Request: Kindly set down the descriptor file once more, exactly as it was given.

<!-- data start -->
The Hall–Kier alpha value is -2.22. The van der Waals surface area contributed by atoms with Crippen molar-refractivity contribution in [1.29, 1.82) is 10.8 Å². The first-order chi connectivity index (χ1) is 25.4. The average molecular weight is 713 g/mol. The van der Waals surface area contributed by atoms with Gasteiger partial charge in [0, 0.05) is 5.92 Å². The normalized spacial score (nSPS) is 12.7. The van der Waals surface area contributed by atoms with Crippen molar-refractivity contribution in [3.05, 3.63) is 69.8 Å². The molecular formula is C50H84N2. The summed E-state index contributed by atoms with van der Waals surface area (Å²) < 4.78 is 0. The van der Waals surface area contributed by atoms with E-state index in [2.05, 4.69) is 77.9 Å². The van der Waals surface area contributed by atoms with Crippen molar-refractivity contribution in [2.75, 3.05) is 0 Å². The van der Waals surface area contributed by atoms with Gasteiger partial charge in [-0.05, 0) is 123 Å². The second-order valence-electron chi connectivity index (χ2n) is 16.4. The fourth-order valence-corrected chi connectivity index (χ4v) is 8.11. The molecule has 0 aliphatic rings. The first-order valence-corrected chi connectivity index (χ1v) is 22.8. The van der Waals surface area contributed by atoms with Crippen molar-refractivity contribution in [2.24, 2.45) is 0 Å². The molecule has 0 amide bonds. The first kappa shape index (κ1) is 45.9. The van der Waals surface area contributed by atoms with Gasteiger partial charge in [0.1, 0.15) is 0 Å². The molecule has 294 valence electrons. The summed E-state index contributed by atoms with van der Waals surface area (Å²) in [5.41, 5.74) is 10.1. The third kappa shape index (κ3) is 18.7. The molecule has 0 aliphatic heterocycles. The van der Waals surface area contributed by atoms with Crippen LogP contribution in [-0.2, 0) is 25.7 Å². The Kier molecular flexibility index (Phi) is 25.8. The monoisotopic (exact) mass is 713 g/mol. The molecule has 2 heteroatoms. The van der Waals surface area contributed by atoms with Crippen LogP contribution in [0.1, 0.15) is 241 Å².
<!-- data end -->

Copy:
The Hall–Kier alpha value is -2.22. The van der Waals surface area contributed by atoms with Crippen molar-refractivity contribution in [1.29, 1.82) is 10.8 Å². The first-order chi connectivity index (χ1) is 25.4. The average molecular weight is 713 g/mol. The van der Waals surface area contributed by atoms with Gasteiger partial charge in [0, 0.05) is 5.92 Å². The normalized spacial score (nSPS) is 12.7. The van der Waals surface area contributed by atoms with Crippen molar-refractivity contribution in [3.05, 3.63) is 69.8 Å². The molecular formula is C50H84N2. The summed E-state index contributed by atoms with van der Waals surface area (Å²) < 4.78 is 0. The van der Waals surface area contributed by atoms with E-state index in [2.05, 4.69) is 77.9 Å². The van der Waals surface area contributed by atoms with Crippen molar-refractivity contribution in [2.75, 3.05) is 0 Å². The van der Waals surface area contributed by atoms with Gasteiger partial charge in [-0.05, 0) is 123 Å². The second-order valence-electron chi connectivity index (χ2n) is 16.4. The fourth-order valence-corrected chi connectivity index (χ4v) is 8.11. The molecule has 0 aliphatic rings. The first-order valence-corrected chi connectivity index (χ1v) is 22.8. The van der Waals surface area contributed by atoms with Crippen molar-refractivity contribution in [2.24, 2.45) is 0 Å². The molecule has 0 amide bonds. The first kappa shape index (κ1) is 45.9. The van der Waals surface area contributed by atoms with Gasteiger partial charge in [0.1, 0.15) is 0 Å². The molecule has 294 valence electrons. The summed E-state index contributed by atoms with van der Waals surface area (Å²) in [5.41, 5.74) is 10.1. The third kappa shape index (κ3) is 18.7. The molecule has 0 aliphatic heterocycles. The van der Waals surface area contributed by atoms with Crippen LogP contribution in [-0.2, 0) is 25.7 Å². The Kier molecular flexibility index (Phi) is 25.8. The monoisotopic (exact) mass is 713 g/mol. The molecule has 2 heteroatoms. The van der Waals surface area contributed by atoms with Crippen LogP contribution in [0.1, 0.15) is 241 Å².